“It: Chapter Two” marks memorable end to franchise

Can you ever go back home? Can you really overcome your childhood fears? “It: Chapter Two”, the sequel in the film adaptations of the novel by best-selling author Stephen King, centers around the revival of Pennywise the Dancing Clown, who returns to terrorize Derry, Maine 27 years from the previous movie from the previous movie. 

The movie follows the main characters Beverly Marsh (Jessica Chastain), Richie Tozier (Bill Hader), Eddie Kaspbrak (James Ransone), Stanley Uris (Andy Bean), Bill Denbrough (James McAvoy), Ben Hanscom (Jay Ryan) and Mike Hanlon (Isaiah Mustafa) in their mid-40s. “It: Chapter Two” also delves into the origin of Pennywise the Dancing Clown, played by Bill Skarsgård. The movie centers on the Losers’ Club reunion to kill Pennywise and exact revenge for all of the past murders committed.

“It: Chapter Two” landed big name celebrities such as Hader, McAvoy and Chastain to embody the adult version of the Losers’ Club, the group formed in the first movie, providing a flushed out cast to end movie franchise with the sequel. The motion picture adaptations split the original novel into two movies.

With prolonged training and utilization of elongated lips and a lazy eye, minute details such as breathing and staring are consistently exaggerated and distorted, so as to give an inhuman aspect and amplify the seemingly harmless traits tenfold. Pennywise himself is constantly found to be dwelling in dark environments which intensifies his stature and demeanor, which is drenched in white and features the elongated limbs of a demonic clown. The impressions of Pennywise escalate throughout the film, as he drags on the moronic, goofy demeanor that gradually evolves into the demented manner that he conducts himself with for the majority of the film. However, there are also moments of comic relief, conveyed through the raunchy humor of Hader’s character, Richie, as he makes vulgar jokes in hopes of lightening the morbid mood.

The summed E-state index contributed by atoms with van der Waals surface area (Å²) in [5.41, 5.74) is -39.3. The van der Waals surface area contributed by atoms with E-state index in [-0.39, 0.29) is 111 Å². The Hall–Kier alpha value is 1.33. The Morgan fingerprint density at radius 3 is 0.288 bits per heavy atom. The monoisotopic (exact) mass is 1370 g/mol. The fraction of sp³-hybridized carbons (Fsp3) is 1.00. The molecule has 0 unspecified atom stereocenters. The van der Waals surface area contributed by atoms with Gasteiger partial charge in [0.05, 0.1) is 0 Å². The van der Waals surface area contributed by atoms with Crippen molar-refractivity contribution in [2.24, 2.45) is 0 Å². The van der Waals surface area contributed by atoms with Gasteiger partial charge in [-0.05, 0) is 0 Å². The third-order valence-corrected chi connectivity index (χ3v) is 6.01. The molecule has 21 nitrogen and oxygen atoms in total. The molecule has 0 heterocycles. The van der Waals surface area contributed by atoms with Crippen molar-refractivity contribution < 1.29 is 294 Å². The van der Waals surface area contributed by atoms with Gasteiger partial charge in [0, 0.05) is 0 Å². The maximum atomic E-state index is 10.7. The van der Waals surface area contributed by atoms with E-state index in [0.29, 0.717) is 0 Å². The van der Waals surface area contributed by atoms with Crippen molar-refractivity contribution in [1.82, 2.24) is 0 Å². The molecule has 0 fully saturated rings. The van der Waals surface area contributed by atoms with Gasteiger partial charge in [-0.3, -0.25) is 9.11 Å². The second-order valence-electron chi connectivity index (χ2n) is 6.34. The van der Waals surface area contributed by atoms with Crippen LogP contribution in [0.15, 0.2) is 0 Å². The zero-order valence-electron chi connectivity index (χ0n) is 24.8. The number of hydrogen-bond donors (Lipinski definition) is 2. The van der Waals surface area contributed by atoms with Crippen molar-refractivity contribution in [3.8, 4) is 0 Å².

In an effort to relate the movie to the modern day, the movie displays and discusses prevalent issues of society, specifically the issues of having a small-town mentality. Within five minutes of the opening credits, a gay couple is depicted being harassed and physically assaulted by a group of homophobic young adults. The movie depicts an eerily realistic and disturbing image of homophobia that is often prevalent in small town communities, commenting on the legitimate mentality of many rural folks in America. 

In addition, “It: Chapter Two” revolves around thematic messages to balance out the horrific gore of the storyline, promoting the awareness of self and the need for friends you can count on. Prominent among these underlying themes is the knowledge that no matter how much you change on the outside, if you never accept yourself, the inside will always remain conflicted. As Stanley writes in a letter to each member of the Losers’ Club, “The thing about being a loser is, you don’t have anything left to lose.”

By Tristan Gonzalez, Photo editor-in-chief
Photo courtesy of Warner Bros. 

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